Brooklyn Precinct, Where Drag-Racing Cop Worked, Has Many Reckless Drivers

The 76th Precinct station house in Carroll Gardens is the home of many bad drivers. File photo: Ben Verde
The 76th Precinct station house in Carroll Gardens is the home of many bad drivers. File photo: Ben Verde

He’s not the only one.

Police Officer Garman Chen, who died in a fiery crash after apparently drag racing on the FDR Drive early Saturday, is certainly not the only cop at the 76th Precinct with a documented record of reckless driving.

NYPD Officer Garman Chen.
NYPD Officer Garman Chen.

On the first business day after Chen’s crash, Streetsblog visited the 76th Precinct stationhouse on Union Street and found that 60 percent of Chen’s co-workers have at least one serious moving violation on their private cars and 44 percent have multiple serious violations.

Those numbers are well above the already high police department averages of 58.4 percent with a moving violation and 37.8 percent with multiple moving violations.

The NYPD’s overall numbers are also much further above the rate at which members of the general public get moving violations — and more than twice the rate at which everyday New York drivers get multiple moving violations.

City Hall and the NYPD declined to comment or answer questions about how NYPD officers or employees are disciplined for bad driving.

The findings are the latest in our ongoing investigation into reckless driving by police and NYPD employees — and are particularly egregious given that cops and workers at the 76th Precinct are getting worse. When we last checked the plates on non-official vehicles at the 76th Precinct back in March, 58.8 percent had gotten a serious moving violation (1.2 percent fewer than Monday) and 29 percent (or 15 percent fewer than Monday) had gotten multiple moving violations.

In all cases, the numbers do not reflect police officers’ cars with defaced license plates, a scourge among law enforcement. At the 76th Precinct on Monday, five cars had their plates intentionally obscured or defaced, a possible effort to avoid getting automated tickets. Since our findings only reflect camera-issued tickets, there’s no way of knowing how many times an officer has been pulled over by a fellow cop, but then not issued a ticket because of professional courtesy.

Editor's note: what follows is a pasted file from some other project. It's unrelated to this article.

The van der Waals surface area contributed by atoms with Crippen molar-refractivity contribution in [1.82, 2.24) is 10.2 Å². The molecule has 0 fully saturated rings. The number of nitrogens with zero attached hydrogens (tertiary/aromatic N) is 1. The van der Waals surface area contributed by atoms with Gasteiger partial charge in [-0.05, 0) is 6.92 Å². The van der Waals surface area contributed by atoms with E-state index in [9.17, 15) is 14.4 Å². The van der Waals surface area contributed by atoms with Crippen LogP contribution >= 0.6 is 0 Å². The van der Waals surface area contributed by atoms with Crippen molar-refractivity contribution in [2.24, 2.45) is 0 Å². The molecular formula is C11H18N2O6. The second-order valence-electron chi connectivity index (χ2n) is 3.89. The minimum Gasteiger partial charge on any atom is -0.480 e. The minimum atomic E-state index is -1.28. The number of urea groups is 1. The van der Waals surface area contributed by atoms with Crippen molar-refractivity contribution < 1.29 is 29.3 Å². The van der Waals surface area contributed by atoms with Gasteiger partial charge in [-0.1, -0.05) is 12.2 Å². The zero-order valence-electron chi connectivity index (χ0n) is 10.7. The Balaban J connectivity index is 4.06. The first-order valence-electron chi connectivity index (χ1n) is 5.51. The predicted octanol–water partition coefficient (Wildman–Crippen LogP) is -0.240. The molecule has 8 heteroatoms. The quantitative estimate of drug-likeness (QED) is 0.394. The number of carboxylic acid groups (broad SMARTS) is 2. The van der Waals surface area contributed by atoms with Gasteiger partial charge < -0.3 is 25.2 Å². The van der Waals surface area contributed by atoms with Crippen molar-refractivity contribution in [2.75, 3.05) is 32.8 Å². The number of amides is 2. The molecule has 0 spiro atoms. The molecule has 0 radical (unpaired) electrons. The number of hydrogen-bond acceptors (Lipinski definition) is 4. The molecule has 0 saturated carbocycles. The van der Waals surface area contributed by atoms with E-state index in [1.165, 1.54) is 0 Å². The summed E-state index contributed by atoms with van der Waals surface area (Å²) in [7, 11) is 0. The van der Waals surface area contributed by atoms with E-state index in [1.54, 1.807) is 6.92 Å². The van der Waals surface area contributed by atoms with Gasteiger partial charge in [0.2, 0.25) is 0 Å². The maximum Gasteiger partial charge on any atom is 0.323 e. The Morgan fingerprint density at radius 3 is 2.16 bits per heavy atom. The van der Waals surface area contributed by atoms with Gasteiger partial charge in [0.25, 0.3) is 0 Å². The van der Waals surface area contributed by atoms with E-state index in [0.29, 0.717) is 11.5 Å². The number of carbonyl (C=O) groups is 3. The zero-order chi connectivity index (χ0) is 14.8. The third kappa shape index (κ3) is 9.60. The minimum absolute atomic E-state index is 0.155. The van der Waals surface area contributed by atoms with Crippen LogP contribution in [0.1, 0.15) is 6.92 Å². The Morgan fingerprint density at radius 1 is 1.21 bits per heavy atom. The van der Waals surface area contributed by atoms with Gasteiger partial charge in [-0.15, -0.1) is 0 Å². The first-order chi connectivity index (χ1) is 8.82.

According to a review of Chen’s driving record, the officer had 15 camera-issued speeding violations and seven red-light violations — nine of them this year alone. His record would have forced police to impound his vehicle — perhaps saving his life — if the City Council had passed the Reckless Driver Accountability Act, which calls for seizing vehicles that have five or more serious moving violations within any 12-month period. (The bill would not exempt cops, by the way.)

The worst drivers examined by Streetsblog at the 76th Precinct stationhouse on Monday do not have records as bad as Chen’s, but several s-cop-laws stood out:

  • One driver had three red light tickets and two speeding tickets — all since April, 2017.
  • One driver had two red light tickets and two speeding tickets — all since July.
  • One driver had nine speeding tickets, and another had eight.
  • One cop had six serious moving violations and two more had five.
  • And one cop had 12 serious moving violations — enough to trigger the seizure if the bill was actually law. Here’s what that record looks like, courtesy of How’s My Driving:
In addition to these, the officer has 15 parking tickets.
In addition to these, the officer has 15 parking tickets.

On Sunday, Council Member Brad Lander reiterated that the Reckless Driver Accountability Act could provide safety without the need for the mayor to specifically discipline reckless officers. The bill is already backed by a large majority of Council members, but does not yet have mayoral support.

“So many lives are lost senselessly to reckless driving, the lives of pedestrians, cyclists, passengers, and drivers themselves,” Lander told Streetsblog on Sunday. “The Reckless Driver Accountability Act is designed to save some of them. We’ll never know whether Officer Chen’s life might have been saved, because we did not have it in place in time. Let’s not take any longer to lose more lives we might have saved.” In September, though, the mayor suggested that the bill was not an “urgent” priority.

It is unclear why the NYPD appears to be so unresponsive to the street safety issue right in their midsts. After a wave of police suicides earlier this year, Commissioner O’Neill personally spoke about needing to take action to break the stigma that prevents many cops from seeking mental health services. And the city eventually offered free therapy for officers.

But no such effort has been made to improve officers’ physical safety when they are behind the wheel.

Ironically, the Streetsblog investigation began in March after de Blasio announced at a press conference that he intended to build more parking for police officers to facilitate car commuting by the 51 percent of cops who live in the suburbs and the many officers who live in the city but drive to work (even though all cops get free MetroCards).

“We will purchase parking lots, we will lease parking lots, parking garages — whatever it takes … so that our firefighters, our police officers, our EMTs actually have a place that they know they can park,” the mayor said. “Many officers feel they have no choice [but to drive to work].”

Perhaps, but they do have a choice to drive safely.

We will update this story if we hear back from City Hall or the NYPD.